The folks at Chevrolet aren't hiding from the truth. They know that the Cobalt (and Cavalier before it) never met the small-car standards set by the likes of the first-generation Ford Focus, the Honda Civic, and the Toyota Corolla. Now Chevrolet is aiming to establish its car as the segment standard with the all-new global compact car, the Cruze. We recently drove several preproduction cars to preview the Cruze that will go on sale this fall. While our testers' interiors weren't ready for a showroom, the chassis and engine tuning were representative of production cars.
Two engines, one horsepower rating
Chevrolet will sell the Cruze with a choice of four-cylinder engines. Buyers choosing the entry-level LS trim receive a naturally aspirated 1.8-liter four-cylinder while the other trims use a 1.4-liter turbocharged four-cylinder. The engines put out the same power, rated at 138 hp, but the uplevel engine should offer substantial fuel economy benefits. There are also improvements in drivability, as the turbo 1.4-liter offers an additional 23 lb-ft of torque and peak power and torque numbers that occur at lower revs.
The optional six-speed automatic does a great job managing the small-displacement engine. In an effort to make the Cruze feel peppy, the transmission will allow relatively high rpm at mild throttle openings. During mild acceleration, we sometimes saw 4000 rpm. Fortunately, the iron-block engine with twin variable cam timing feels comfortable and smooth when it revs. However, the Cruze is sluggish when taking off from a stop. Engineers say the 148 lb-ft of peak torque occurs at 1850 rpm, but it takes more than that - about 3000 rpm - before the Cruze really feels energetic.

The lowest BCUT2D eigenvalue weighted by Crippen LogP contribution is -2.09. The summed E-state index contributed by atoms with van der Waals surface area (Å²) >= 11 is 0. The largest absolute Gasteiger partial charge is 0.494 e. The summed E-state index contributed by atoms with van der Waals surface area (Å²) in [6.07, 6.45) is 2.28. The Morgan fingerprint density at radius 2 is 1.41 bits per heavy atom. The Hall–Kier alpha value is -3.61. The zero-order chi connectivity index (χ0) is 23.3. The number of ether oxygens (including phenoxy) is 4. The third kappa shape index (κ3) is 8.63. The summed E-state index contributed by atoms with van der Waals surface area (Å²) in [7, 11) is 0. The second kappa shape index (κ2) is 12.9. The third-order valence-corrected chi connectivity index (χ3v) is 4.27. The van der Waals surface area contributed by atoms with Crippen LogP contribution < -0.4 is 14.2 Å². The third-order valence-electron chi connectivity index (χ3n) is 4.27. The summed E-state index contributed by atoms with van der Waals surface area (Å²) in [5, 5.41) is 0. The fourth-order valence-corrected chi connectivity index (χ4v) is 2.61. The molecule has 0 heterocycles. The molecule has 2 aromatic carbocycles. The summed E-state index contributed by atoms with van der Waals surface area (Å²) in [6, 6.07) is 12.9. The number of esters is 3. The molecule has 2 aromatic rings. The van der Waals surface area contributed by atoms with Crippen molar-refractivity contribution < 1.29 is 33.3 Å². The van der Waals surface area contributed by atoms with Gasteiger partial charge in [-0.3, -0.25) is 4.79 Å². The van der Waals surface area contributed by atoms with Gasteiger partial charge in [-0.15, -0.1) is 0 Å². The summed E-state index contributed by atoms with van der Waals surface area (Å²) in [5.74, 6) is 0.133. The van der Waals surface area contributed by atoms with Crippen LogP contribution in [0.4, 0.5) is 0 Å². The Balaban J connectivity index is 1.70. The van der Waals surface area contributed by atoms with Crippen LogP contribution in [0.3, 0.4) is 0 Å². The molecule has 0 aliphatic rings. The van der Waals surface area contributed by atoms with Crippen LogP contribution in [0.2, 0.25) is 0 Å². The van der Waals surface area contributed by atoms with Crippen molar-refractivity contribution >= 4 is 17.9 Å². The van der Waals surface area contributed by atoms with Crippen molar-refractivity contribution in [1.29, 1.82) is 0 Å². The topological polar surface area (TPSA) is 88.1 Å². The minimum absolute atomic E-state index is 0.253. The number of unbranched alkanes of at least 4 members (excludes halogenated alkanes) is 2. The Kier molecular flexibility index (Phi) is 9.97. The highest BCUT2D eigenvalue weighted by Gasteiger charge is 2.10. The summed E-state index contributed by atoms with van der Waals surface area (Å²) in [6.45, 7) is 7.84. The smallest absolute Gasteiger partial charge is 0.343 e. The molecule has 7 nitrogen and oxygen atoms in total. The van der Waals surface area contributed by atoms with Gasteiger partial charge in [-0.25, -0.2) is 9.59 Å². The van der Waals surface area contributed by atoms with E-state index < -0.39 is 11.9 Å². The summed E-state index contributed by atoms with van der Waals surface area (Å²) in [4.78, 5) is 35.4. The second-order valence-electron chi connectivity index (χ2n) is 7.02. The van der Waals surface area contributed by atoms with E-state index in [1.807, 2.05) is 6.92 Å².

A chassis for comfort
The suspension uses a typical small-car setup with a MacPherson arrangement up front. The U-shaped rear torsion beam features a Watts link for lateral locating duties. Driving the ride loop at Milford proving ground, the Cruze demonstrates excellent damping characteristics like the Honda Civic that GM has on hand, but with better body control.
A sportier suspension, standard on LTZ trims and optional on 2LT cars, lowers the ride height by 10 mm and stiffens the springs by 15 percent. The Cruze, though, won't be confused with more dynamic competitors like the Mazda 3. The Chevy's chassis sits firmly on the comfort end of the spectrum. Steering is assisted by an electric motor mounted on the rack and the setup provides even feel at all speeds and steering angles. The effort, however, is very light.